Contacts: Mario Aguilera
On Oct. 16, 1999,
approximately 37 miles from Palm Springs, Calif., a magnitude 7.1 earthquake
ripped through 28 miles of faults in the Mojave Desert. Because of the
area’s sparse population and development, the massive quake caused
virtually no major measurable injuries or destruction.
Yet the “Hector Mine” event, named after a long-abandoned mine in the area, has produced a treasure of information about earthquakes, faults, and ruptures for scientists at Scripps Institution of Oceanography at the University of California, San Diego.
Scripps’s Yuri Fialko, the lead author of the study, says the implications of the study include providing a new way to identify potentially active faults, helping to track when the last earthquake occurred in a fault zone, and perhaps better understanding the earthquake process.
Fialko calls the Hector Mine event the “perfect” earthquake for the satellite and radar technologies that he and his colleagues used.
It is the first event comprehensively imaged using interferometric synthetic aperture radar (InSAR), as Fialko and coauthors demonstrated in an earlier study published in Geophysical Research Letters. InSAR uses a series of satellite recordings to detect changes in Earth’s surface.
According to Science study coauthor David Sandwell, the fresh data gave researchers an uncommon and immediate window into earthquake processes in fault areas that are only typically imaged after being altered by natural forces such as rainstorms and unnatural forces such as off-road vehicle disruption.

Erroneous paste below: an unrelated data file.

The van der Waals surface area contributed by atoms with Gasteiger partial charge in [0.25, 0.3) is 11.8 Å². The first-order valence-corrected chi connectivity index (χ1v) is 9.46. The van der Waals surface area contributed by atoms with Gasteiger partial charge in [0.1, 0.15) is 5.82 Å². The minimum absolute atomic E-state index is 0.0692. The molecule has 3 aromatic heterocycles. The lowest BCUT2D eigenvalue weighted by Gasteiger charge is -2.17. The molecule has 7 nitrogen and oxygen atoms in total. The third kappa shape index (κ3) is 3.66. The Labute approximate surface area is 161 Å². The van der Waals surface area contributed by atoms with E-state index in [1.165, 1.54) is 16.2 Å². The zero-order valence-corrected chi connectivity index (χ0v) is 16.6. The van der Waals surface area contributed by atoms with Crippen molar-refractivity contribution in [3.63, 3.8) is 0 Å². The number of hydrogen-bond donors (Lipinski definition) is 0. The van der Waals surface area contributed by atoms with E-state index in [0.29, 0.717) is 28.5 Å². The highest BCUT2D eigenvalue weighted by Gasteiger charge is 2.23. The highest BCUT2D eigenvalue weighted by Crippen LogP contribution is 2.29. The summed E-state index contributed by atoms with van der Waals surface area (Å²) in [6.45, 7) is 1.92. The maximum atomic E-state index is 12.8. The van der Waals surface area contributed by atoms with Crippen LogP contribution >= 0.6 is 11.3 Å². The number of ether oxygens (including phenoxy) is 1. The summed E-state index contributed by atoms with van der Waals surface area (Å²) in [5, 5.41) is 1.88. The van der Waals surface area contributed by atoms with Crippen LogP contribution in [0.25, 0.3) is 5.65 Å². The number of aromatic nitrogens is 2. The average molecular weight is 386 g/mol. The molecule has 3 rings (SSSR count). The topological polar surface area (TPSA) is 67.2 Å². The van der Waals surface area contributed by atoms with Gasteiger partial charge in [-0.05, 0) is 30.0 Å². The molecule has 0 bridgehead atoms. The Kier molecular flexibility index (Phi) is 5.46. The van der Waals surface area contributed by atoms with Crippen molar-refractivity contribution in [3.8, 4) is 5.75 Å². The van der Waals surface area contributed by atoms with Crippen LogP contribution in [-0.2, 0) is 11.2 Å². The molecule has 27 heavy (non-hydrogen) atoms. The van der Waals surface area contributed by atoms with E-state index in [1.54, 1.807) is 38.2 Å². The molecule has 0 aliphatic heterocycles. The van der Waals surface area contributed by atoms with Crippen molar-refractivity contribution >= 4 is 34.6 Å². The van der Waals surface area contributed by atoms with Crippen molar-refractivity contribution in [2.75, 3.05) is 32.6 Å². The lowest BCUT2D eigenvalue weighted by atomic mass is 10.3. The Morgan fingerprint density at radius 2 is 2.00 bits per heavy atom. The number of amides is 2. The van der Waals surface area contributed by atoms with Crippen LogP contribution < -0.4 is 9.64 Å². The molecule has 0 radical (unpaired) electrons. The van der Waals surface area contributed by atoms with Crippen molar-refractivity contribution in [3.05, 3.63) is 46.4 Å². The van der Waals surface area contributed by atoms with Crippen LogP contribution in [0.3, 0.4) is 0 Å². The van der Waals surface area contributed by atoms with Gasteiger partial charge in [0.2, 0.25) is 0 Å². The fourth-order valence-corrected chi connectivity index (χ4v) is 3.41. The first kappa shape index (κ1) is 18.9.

and coauthors Duncan Agnew, Peter Shearer, and Bernard Minster of Scripps,
and Mark Simons of Caltech, studied the information to find unusual
signatures of fault displacements caused by Hector Mine in the Eastern
California Shear Zone (ECSZ) in an area thought to be relatively inactive.
The study argues that the backward motion on the faults is caused by the dissimilar material within the faults, rather than the frictional failure.
“We used an analysis model that effectively says that material within the faults is mechanically distinct from the material surrounding the faults,” said Fialko, of the Cecil H. and Ida M. Green Institute of Geophysics and Planetary Physics at Scripps. “The rocks within the faults appear to be softer.”
He says the fault
zones become strained during periods of stress, acting like a soft,
sponge-like material. The soft area thus becomes squeezed during periods
of energy release.
attributes these detailed results to the “breakthrough”
offered by InSAR technology.
“We hope that
NASA will launch the U.S. InSAR satellites to monitor surface changes
in California and elsewhere,” Fialko said. “This will dramatically
improve our ability to study earthquakes as well as other potentially
hazardous phenomena, such as volcanic activity and man-made deformation.”